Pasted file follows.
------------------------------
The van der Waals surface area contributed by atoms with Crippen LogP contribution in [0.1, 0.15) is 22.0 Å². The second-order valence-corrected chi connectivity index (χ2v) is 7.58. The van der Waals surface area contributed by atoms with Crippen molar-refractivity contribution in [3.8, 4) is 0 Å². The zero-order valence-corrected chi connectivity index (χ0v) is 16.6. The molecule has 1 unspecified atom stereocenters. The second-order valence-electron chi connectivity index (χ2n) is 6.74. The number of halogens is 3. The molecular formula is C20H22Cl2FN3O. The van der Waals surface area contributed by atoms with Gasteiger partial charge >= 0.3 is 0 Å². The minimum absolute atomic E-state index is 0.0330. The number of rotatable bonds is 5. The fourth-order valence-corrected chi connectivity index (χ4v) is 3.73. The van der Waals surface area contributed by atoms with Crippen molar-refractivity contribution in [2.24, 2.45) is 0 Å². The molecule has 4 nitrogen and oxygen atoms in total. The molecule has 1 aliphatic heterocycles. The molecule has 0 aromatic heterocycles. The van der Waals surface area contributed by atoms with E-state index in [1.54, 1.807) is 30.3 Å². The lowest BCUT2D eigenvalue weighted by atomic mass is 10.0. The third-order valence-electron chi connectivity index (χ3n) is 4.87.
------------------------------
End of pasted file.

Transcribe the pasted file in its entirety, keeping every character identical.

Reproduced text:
The van der Waals surface area contributed by atoms with Crippen LogP contribution in [0.1, 0.15) is 22.0 Å². The second-order valence-corrected chi connectivity index (χ2v) is 7.58. The van der Waals surface area contributed by atoms with Crippen molar-refractivity contribution in [3.8, 4) is 0 Å². The zero-order valence-corrected chi connectivity index (χ0v) is 16.6. The molecule has 1 unspecified atom stereocenters. The second-order valence-electron chi connectivity index (χ2n) is 6.74. The number of halogens is 3. The molecular formula is C20H22Cl2FN3O. The van der Waals surface area contributed by atoms with Gasteiger partial charge >= 0.3 is 0 Å². The minimum absolute atomic E-state index is 0.0330. The number of rotatable bonds is 5. The fourth-order valence-corrected chi connectivity index (χ4v) is 3.73. The van der Waals surface area contributed by atoms with Crippen molar-refractivity contribution in [2.24, 2.45) is 0 Å². The molecule has 4 nitrogen and oxygen atoms in total. The molecule has 1 aliphatic heterocycles. The molecule has 0 aromatic heterocycles. The van der Waals surface area contributed by atoms with E-state index in [1.54, 1.807) is 30.3 Å². The lowest BCUT2D eigenvalue weighted by atomic mass is 10.0. The third-order valence-electron chi connectivity index (χ3n) is 4.87.